PG&E’s Profit Culture Is Key Element In San Bruno Explosion Trial
by George Avalos, San Jose Mercury News
SAN BRUNO — PG&E created a culture of profits before safety, according to federal prosecutors preparing to try an upcoming criminal case related to the fatal San Bruno explosion.
San Francisco-based PG&E is facing 28 criminal charges linked to the San Bruno explosion of natural gas that killed eight and destroyed a quiet residential neighborhood. The utility has pleaded not guilty in the case, which is due to begin next March.
“The government intends to offer proof that PG&E’s willful decisions not to maintain records, conduct proper pipeline assessments, and otherwise comply with federal pipeline safety regulations were part of a corporate culture of prioritizing profits over safety,” federal prosecutors wrote in papers filed on Nov. 2 with the U.S. District Court in San Francisco.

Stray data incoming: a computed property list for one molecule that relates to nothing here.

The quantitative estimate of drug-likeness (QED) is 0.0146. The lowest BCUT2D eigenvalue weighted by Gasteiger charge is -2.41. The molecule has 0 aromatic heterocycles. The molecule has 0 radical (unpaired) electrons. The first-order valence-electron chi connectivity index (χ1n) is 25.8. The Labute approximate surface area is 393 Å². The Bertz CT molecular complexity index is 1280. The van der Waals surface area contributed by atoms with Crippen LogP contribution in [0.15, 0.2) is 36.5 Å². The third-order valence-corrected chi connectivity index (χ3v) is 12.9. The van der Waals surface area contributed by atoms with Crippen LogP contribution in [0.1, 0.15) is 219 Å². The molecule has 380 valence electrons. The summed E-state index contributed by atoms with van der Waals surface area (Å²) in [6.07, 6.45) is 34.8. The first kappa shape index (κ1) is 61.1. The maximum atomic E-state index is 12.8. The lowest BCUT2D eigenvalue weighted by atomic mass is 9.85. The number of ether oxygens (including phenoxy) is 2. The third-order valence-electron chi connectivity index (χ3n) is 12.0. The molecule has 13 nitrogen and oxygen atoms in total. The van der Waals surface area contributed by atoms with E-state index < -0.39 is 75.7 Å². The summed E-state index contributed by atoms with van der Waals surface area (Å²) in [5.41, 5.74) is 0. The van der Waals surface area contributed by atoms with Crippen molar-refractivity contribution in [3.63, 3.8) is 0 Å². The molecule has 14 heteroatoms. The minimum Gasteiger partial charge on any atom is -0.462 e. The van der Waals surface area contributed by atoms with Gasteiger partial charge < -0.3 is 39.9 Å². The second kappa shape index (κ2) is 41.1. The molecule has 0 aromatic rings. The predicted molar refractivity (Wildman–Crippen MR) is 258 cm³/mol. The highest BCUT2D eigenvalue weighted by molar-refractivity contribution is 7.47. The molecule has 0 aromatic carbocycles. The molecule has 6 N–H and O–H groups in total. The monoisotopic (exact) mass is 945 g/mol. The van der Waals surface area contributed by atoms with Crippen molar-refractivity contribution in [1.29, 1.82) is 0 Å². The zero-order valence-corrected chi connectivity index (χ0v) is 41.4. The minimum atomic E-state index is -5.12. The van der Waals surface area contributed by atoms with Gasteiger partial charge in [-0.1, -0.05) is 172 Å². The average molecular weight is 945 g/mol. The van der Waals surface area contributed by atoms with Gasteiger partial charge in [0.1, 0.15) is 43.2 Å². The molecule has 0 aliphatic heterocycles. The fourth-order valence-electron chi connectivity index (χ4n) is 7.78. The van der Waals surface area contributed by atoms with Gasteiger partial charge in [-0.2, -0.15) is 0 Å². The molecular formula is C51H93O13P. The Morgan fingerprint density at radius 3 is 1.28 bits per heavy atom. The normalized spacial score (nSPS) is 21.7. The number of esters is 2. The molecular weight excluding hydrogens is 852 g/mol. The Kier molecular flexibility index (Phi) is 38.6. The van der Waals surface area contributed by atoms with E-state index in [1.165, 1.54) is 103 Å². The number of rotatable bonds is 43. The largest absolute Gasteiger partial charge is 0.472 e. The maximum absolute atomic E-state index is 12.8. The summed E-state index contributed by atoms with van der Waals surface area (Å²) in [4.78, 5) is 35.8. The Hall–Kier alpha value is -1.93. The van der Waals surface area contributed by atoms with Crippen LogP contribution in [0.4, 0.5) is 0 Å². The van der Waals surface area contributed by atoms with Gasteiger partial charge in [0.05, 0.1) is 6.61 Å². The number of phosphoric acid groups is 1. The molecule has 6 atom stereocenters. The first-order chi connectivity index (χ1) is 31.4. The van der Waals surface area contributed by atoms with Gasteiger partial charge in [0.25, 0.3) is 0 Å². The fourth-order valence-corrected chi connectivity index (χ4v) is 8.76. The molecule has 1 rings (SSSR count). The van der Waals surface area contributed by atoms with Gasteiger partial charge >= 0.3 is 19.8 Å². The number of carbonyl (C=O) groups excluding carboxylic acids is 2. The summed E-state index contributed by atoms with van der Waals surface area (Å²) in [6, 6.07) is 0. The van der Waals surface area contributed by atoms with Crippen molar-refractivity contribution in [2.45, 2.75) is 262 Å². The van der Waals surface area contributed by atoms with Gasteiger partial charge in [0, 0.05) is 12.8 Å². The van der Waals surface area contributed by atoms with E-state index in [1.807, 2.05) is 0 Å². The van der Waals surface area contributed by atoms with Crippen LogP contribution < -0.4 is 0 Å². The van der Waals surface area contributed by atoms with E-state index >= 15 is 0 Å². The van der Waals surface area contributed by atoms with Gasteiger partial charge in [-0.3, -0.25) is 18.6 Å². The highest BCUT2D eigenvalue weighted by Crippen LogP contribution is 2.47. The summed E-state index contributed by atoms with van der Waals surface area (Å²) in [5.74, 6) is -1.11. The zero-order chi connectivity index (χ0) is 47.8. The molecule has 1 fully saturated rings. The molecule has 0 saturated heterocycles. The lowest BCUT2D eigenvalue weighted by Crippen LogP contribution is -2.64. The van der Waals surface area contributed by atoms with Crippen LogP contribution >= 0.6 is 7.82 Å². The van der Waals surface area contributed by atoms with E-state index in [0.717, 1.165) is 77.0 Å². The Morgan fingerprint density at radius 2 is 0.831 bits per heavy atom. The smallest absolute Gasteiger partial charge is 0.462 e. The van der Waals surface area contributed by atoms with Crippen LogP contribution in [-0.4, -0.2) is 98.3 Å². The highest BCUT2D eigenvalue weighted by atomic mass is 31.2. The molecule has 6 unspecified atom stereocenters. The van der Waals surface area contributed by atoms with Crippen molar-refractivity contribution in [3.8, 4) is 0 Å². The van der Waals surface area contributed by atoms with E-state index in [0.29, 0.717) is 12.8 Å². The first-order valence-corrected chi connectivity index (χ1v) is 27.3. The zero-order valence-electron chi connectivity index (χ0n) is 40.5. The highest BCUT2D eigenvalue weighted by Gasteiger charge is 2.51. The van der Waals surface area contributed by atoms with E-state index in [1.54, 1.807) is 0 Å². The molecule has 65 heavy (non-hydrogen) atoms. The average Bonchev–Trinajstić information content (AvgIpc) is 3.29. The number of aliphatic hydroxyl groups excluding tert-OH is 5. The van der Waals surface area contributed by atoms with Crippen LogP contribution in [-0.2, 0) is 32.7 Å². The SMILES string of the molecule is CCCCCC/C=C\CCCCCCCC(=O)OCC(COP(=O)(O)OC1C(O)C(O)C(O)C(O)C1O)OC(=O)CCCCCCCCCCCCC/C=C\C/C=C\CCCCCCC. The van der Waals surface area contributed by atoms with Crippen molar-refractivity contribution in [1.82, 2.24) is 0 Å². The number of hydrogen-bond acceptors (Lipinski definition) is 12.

“The prosecutors in the trial are being very aggressive,” said Peter Henning, a professor of law with Wayne State University in Detroit
The case has many technical elements of this, so it makes sense for government prosecutors to attempt to frame the case in a fashion that a jury can readily grasp, he said.
“They are trying to frame this case for a jury, and the government is attempting to frame this around a single word: greed,” Henning said.